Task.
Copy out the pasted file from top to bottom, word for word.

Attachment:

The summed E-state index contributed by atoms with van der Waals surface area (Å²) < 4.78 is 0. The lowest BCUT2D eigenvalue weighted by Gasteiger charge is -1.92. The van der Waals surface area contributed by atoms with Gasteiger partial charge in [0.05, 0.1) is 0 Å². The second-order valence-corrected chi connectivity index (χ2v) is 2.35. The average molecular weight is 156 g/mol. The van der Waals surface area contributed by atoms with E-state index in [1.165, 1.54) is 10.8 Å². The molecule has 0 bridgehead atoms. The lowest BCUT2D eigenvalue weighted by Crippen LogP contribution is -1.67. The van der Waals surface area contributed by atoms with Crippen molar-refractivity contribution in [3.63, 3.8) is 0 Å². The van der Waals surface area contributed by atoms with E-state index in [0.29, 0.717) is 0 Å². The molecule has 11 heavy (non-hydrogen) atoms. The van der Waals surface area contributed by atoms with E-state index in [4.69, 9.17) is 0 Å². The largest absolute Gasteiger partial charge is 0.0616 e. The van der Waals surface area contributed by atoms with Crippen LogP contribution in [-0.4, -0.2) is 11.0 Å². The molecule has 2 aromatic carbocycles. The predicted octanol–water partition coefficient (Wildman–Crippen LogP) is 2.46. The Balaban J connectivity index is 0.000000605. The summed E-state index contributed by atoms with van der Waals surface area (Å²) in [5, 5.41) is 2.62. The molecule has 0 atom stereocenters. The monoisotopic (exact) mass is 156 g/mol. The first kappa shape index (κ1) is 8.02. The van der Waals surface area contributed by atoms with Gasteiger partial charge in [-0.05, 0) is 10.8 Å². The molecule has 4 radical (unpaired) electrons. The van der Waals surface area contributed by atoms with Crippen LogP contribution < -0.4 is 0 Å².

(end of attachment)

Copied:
The summed E-state index contributed by atoms with van der Waals surface area (Å²) < 4.78 is 0. The lowest BCUT2D eigenvalue weighted by Gasteiger charge is -1.92. The van der Waals surface area contributed by atoms with Gasteiger partial charge in [0.05, 0.1) is 0 Å². The second-order valence-corrected chi connectivity index (χ2v) is 2.35. The average molecular weight is 156 g/mol. The van der Waals surface area contributed by atoms with E-state index in [1.165, 1.54) is 10.8 Å². The molecule has 0 bridgehead atoms. The lowest BCUT2D eigenvalue weighted by Crippen LogP contribution is -1.67. The van der Waals surface area contributed by atoms with Crippen molar-refractivity contribution in [3.63, 3.8) is 0 Å². The van der Waals surface area contributed by atoms with E-state index in [0.29, 0.717) is 0 Å². The molecule has 11 heavy (non-hydrogen) atoms. The van der Waals surface area contributed by atoms with E-state index in [4.69, 9.17) is 0 Å². The largest absolute Gasteiger partial charge is 0.0616 e. The van der Waals surface area contributed by atoms with Crippen LogP contribution in [-0.4, -0.2) is 11.0 Å². The molecule has 2 aromatic carbocycles. The predicted octanol–water partition coefficient (Wildman–Crippen LogP) is 2.46. The Balaban J connectivity index is 0.000000605. The summed E-state index contributed by atoms with van der Waals surface area (Å²) in [5, 5.41) is 2.62. The molecule has 0 atom stereocenters. The monoisotopic (exact) mass is 156 g/mol. The first kappa shape index (κ1) is 8.02. The van der Waals surface area contributed by atoms with Gasteiger partial charge in [-0.05, 0) is 10.8 Å². The molecule has 4 radical (unpaired) electrons. The van der Waals surface area contributed by atoms with Crippen LogP contribution < -0.4 is 0 Å².